I'm pleased to announce the release, as the third volume in Aqueduct Press's Heirloom Books series, of a new edition of New Amazonia: A Foretaste of the Future, a feminist utopian novel by Elizabeth Burgoyne Corbett originally published in 1889, which includes an introduction by scholar Alexis Lothian. “Corrupt, Degraded, Rotten to the core is British Civilisation, and yet we find women who ought to know better, actually pretending that they are perfectly contented with the existing order of things,” declares the narrator of New Amazonia. Raging against an antifeminist statement signed by “ladies” opposing the cause of women’s suffrage, a writer falls asleep in 1889 and wakens, in company with a hashish-smoking “masher,” in a future world run by women. New Amazonia tells the story of how this future world came to be and reveals its shiny, futuristic marvels as well as its government-administered horrors.
“When Elizabeth Burgoyne Corbett sat down in the late 1880s to imagine a world 500 years hence, she can little have imagined that her words would be pored over in another century, on another continent, in a community gathered around the kinds of imaginative engagement with gender that she was pioneering. L. Timmel Duchamp has described feminist science fiction as a "great conversation”; Corbett’s speculations about New Amazonia are part of that conversation’s prehistory, a fictional contribution to political debates with which the writer was intensively engaged. The book you are holding is a piece of utopian fiction, but it is just as much a feminist rant––entertaining, educational, and more than a little over the top.”—from the Introduction by Alexis Lothian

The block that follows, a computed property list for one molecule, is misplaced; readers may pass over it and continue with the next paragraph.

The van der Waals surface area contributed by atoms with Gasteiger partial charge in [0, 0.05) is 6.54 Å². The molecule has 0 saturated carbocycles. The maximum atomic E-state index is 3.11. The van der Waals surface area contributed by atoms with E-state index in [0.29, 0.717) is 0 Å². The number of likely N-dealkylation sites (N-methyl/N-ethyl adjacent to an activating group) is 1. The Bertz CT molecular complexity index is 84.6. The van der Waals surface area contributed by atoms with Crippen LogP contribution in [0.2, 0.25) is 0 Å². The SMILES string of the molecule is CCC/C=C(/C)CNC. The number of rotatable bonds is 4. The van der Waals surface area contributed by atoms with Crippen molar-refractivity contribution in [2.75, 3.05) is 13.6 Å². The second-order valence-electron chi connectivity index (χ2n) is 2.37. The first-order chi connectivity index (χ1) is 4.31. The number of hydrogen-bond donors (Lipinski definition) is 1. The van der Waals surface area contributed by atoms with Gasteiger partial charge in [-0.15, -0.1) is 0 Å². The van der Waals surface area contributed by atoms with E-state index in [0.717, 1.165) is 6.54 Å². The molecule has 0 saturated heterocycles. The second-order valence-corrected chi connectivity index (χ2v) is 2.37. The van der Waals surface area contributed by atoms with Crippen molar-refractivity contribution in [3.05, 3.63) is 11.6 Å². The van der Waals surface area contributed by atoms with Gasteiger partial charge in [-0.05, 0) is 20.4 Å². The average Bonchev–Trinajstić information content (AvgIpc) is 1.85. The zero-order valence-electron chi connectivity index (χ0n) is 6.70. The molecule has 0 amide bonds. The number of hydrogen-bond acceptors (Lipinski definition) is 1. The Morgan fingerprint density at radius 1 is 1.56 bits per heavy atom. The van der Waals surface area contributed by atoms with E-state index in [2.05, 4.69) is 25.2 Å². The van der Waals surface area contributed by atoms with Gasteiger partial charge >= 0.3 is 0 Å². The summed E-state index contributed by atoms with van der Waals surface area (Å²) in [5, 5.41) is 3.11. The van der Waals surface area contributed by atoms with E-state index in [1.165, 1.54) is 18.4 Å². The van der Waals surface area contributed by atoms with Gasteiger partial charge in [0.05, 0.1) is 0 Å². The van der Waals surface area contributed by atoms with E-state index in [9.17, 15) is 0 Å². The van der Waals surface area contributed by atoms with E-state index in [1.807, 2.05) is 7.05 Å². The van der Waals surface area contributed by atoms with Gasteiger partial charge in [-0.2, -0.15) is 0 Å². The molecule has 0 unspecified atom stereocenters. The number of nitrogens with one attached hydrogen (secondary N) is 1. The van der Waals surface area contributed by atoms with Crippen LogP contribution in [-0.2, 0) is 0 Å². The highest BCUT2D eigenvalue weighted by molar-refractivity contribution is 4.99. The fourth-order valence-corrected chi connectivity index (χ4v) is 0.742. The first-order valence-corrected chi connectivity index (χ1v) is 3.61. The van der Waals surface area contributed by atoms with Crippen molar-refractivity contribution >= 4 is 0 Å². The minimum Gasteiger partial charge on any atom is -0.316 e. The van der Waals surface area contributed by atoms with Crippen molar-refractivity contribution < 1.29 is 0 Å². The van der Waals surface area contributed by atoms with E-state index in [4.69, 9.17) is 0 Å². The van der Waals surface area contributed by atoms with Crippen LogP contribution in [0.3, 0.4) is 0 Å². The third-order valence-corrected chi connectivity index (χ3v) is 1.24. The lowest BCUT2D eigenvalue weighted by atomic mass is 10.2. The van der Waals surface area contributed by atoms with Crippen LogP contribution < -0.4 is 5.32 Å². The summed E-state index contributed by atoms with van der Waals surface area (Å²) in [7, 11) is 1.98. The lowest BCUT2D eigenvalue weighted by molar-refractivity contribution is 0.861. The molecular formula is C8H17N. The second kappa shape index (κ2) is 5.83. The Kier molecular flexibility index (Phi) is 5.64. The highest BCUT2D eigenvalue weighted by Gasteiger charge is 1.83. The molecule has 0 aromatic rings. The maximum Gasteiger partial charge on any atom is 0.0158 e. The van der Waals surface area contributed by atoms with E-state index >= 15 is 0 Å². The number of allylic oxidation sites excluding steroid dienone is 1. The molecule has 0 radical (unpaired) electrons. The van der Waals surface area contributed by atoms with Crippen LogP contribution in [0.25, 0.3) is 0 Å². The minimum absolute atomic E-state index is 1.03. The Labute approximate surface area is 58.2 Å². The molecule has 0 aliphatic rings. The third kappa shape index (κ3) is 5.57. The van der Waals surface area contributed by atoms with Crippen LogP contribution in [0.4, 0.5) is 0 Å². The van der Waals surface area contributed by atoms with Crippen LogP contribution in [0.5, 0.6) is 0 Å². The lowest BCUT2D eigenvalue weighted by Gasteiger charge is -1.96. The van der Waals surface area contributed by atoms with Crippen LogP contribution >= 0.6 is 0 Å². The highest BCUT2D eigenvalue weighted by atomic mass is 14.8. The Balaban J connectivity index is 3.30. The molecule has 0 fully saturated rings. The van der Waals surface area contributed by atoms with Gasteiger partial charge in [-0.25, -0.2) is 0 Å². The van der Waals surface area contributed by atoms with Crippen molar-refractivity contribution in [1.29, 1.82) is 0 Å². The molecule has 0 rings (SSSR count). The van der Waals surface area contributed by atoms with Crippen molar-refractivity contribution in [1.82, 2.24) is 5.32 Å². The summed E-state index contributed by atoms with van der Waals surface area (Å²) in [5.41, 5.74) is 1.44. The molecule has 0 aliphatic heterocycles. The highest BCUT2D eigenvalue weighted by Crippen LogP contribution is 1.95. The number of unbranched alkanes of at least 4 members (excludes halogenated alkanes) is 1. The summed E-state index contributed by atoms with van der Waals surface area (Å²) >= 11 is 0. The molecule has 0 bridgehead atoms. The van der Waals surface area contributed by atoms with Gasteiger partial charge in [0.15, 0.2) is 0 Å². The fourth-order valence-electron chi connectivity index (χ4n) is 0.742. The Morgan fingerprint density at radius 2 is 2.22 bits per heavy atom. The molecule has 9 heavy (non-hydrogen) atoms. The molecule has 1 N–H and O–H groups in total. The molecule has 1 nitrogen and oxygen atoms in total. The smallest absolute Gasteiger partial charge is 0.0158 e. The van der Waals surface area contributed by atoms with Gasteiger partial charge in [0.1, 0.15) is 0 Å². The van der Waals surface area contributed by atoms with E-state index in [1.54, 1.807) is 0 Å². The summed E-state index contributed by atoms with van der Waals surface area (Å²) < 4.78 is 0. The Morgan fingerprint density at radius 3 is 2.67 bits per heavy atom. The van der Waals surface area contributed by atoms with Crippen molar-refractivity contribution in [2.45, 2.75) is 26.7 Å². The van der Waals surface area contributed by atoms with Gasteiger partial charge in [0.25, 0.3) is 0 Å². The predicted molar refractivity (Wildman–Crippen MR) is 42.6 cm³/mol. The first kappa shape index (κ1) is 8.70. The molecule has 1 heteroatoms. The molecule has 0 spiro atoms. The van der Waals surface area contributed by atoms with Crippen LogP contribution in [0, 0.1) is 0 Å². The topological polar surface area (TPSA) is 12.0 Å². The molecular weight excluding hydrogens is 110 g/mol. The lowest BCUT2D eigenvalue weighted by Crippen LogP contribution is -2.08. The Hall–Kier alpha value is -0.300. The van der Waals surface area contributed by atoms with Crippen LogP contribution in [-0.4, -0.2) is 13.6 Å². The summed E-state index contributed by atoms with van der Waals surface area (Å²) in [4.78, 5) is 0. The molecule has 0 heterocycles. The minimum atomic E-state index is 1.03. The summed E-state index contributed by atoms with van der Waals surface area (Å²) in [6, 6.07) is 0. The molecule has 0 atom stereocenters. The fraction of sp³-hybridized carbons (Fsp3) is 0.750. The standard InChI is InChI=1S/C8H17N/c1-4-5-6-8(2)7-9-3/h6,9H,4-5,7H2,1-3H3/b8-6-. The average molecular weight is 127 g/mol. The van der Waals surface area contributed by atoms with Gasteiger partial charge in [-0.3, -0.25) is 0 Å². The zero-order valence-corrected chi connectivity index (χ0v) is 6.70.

New Amazonia is available now through Aqueduct's site (http://www.aqueductpress.com/books/NewAmazonia.php) in trade paperback and e-book editions. While it is also available online in public domain pdf files (and printed and bound pdf files) of the original 1889 edition (sans Alexis's illuminating introduction), those pdf reproductions are not easy to read. My decision to bring the book back into print was based on a combination of my desire to draw attention to this early feminist utopia (of which I knew only its bare existence until Alexis talked to me about it) and the need for a more readable version of the text.